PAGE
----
Peruvian Congress Votes to Remove LGBT from Hate Crime Legislation


After a heated debate extending into early Friday, politicians in Peru voted 66-29 to remove LGBT from the hate crime legislation brought into law through a Presidential Decree earlier this year.

For the first 90 days of his tenure, President Pedro Pablo Kuczynski of the Party For Change, was granted the customary permission by Congress to tackle several of Peru’s issues via decree and took advantage of that right to extend the scope of what registers as a hate crime in the existing Peruvian Penal Code to include sexual orientation and gender identity. His decree came into effect in January of 2017.

Members of the largest party in Congress, Popular Force, whose leader narrowly lost to Kuczynksi in the last Presidential race, were joined by members of the Alliance For Progress in pushing the vote to repeal the section of the decree protecting LGBT from discrimination, persecution and incitement to hatred after claiming that the President was not assigned the power to take this step.

The topic became a controversial one after more than a million signatures were said to be added to a petition calling for the removal of the LGBT terms in the new Penal Code. A Constitutional Committee previously voted in April in favor of a repeal and sent the motion to the plenary where conservative parties hold a majority of seats.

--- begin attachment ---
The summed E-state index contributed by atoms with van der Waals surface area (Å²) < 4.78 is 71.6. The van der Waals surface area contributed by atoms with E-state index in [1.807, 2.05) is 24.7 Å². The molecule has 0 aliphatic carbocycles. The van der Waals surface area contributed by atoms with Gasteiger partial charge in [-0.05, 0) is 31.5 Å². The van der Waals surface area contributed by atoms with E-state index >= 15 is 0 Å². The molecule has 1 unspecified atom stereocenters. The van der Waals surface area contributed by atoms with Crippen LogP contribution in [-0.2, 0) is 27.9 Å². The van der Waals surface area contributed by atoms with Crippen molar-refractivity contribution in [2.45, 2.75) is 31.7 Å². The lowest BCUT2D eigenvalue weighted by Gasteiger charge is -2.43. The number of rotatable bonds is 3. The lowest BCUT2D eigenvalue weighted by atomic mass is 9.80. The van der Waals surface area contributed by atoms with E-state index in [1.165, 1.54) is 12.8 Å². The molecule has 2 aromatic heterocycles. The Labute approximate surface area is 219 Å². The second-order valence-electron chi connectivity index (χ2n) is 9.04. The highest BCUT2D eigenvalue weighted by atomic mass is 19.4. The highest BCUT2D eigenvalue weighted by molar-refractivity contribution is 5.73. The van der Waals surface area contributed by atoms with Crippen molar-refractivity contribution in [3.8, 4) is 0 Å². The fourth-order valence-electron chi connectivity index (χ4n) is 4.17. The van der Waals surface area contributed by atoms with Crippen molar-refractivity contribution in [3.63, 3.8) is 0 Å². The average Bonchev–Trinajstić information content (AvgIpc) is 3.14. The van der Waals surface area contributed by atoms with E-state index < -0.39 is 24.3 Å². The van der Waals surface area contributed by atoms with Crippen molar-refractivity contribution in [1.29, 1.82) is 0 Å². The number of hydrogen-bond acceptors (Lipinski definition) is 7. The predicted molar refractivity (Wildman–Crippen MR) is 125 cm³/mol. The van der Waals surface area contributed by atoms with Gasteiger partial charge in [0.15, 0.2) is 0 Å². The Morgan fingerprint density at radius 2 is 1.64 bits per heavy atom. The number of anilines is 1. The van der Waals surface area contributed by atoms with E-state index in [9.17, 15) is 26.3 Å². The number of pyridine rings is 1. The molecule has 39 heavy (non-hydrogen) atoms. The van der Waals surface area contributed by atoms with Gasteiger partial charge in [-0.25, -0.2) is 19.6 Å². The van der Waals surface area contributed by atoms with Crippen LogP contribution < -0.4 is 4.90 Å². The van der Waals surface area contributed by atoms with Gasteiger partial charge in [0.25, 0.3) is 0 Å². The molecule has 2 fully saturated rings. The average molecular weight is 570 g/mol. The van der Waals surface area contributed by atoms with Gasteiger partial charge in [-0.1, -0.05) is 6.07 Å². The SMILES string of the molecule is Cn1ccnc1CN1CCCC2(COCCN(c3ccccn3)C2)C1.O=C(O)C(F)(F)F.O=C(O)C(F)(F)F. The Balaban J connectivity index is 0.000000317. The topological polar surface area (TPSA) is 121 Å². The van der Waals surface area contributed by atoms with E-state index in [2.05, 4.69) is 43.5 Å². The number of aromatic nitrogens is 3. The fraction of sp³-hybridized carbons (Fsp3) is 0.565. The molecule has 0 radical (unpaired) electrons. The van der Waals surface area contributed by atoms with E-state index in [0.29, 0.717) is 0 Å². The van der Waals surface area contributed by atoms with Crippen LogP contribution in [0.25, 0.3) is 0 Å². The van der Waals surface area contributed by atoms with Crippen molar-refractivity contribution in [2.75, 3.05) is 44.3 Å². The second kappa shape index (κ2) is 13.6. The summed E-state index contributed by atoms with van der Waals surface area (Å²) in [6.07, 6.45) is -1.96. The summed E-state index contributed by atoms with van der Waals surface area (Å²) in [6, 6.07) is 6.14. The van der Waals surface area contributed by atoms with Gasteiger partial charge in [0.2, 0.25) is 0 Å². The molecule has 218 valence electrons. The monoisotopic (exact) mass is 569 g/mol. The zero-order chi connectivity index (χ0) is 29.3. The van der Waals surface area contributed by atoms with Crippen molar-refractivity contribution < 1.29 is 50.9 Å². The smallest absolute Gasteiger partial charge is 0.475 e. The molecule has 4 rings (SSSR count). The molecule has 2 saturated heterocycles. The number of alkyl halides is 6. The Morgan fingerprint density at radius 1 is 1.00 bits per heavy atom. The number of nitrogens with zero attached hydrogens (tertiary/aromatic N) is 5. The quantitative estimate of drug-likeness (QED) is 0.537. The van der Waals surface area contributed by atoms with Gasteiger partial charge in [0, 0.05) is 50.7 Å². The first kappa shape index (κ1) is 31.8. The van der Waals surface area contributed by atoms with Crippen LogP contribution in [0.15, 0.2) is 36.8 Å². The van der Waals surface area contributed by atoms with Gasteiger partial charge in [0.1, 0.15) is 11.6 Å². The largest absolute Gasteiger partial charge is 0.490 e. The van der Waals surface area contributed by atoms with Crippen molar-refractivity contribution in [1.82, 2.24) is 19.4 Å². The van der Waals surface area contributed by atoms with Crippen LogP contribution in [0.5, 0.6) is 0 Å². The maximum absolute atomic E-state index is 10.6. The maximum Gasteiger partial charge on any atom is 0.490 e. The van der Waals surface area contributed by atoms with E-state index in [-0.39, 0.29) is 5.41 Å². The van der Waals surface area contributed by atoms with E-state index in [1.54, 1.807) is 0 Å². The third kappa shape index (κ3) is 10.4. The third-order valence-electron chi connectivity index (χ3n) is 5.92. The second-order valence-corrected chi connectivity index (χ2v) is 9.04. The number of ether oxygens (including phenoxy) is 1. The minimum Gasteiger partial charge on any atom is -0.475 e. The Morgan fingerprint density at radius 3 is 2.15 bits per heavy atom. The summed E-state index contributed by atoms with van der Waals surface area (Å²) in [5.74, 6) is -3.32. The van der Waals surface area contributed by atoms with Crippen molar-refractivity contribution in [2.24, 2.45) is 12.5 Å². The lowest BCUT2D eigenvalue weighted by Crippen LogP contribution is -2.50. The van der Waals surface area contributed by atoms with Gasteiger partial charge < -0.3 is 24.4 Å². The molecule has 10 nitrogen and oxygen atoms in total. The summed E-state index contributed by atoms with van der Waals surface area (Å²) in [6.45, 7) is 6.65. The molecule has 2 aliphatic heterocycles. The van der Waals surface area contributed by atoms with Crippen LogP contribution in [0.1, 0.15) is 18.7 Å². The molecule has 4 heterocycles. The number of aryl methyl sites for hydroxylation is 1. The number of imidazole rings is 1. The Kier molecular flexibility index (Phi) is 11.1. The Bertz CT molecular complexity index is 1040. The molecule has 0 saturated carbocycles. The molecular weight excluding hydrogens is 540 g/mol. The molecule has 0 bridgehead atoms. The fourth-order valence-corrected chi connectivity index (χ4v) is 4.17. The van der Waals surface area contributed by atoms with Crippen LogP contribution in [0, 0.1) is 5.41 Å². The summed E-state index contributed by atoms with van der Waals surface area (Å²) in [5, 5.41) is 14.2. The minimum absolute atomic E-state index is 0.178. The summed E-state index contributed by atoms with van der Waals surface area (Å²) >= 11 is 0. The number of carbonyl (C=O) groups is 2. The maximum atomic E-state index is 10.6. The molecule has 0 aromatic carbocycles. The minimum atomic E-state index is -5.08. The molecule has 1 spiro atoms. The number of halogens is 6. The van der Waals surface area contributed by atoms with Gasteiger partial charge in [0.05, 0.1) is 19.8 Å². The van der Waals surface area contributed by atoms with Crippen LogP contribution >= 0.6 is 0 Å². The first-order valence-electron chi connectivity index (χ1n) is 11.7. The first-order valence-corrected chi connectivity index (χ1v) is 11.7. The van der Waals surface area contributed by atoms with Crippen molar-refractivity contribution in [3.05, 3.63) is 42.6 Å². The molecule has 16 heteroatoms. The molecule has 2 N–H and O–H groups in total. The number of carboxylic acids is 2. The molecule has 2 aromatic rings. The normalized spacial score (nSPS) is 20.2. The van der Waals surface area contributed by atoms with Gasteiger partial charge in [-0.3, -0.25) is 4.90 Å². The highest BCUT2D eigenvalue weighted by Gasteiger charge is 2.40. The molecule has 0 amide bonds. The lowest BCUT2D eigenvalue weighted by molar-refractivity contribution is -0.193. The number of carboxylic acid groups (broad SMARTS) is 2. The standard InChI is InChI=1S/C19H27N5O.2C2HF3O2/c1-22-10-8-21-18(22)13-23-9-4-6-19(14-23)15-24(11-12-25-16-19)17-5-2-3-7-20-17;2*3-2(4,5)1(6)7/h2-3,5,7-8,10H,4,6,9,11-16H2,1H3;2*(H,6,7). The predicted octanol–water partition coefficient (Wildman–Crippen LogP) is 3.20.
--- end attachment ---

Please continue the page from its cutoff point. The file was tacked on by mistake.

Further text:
Following Friday’s vote, Peru returns to being one of three South American countries with no anti-discrimination laws covering its LGBT population along with Paraguay and Guyana.


Mexico: Citing Civil Registry Mix Up, Chihuahua’s Governor Announces That Same-sex Couples Can Cannot Be Denied a Marriage License


Days after it was reported that authorities in Chihuahua told same-sex couples that court injunctions would once again be required to marry inside the state, the Governor issued a statement declaring that under no circumstances can these couples be denied a marriage license.

The Governor told the media that the right to marry is a settled matter before the Supreme Court and claims to have personally stepped in to stop the confusion at the Civil Registry. The head of state denied reports that his predecessor’s 2015 executive order allowing Chihuahua to issue marriage licenses freely had been overturned.

Following the continuation of same-sex weddings in the area, Chihuahua once again joins Mexico City and the states of Campeche, Coahuila, Colima, Guerrero, Jalisco, Michoacán, Morelos, Nayarit, and Quintana Roo in allowing same-sex couples to marry without court action.

Although deemed unconstitutional by rights groups quoting a past Supreme Court ruling because it does not also include the right to marry, the state of Tlaxcala allows civil unions for same-sex couples.

All remaining Mexican states require a lawsuit to wed and every state in Mexico must recognize same-sex marriages conducted in the country.

For more information on Mexico’s road to same-sex marriage, please visit: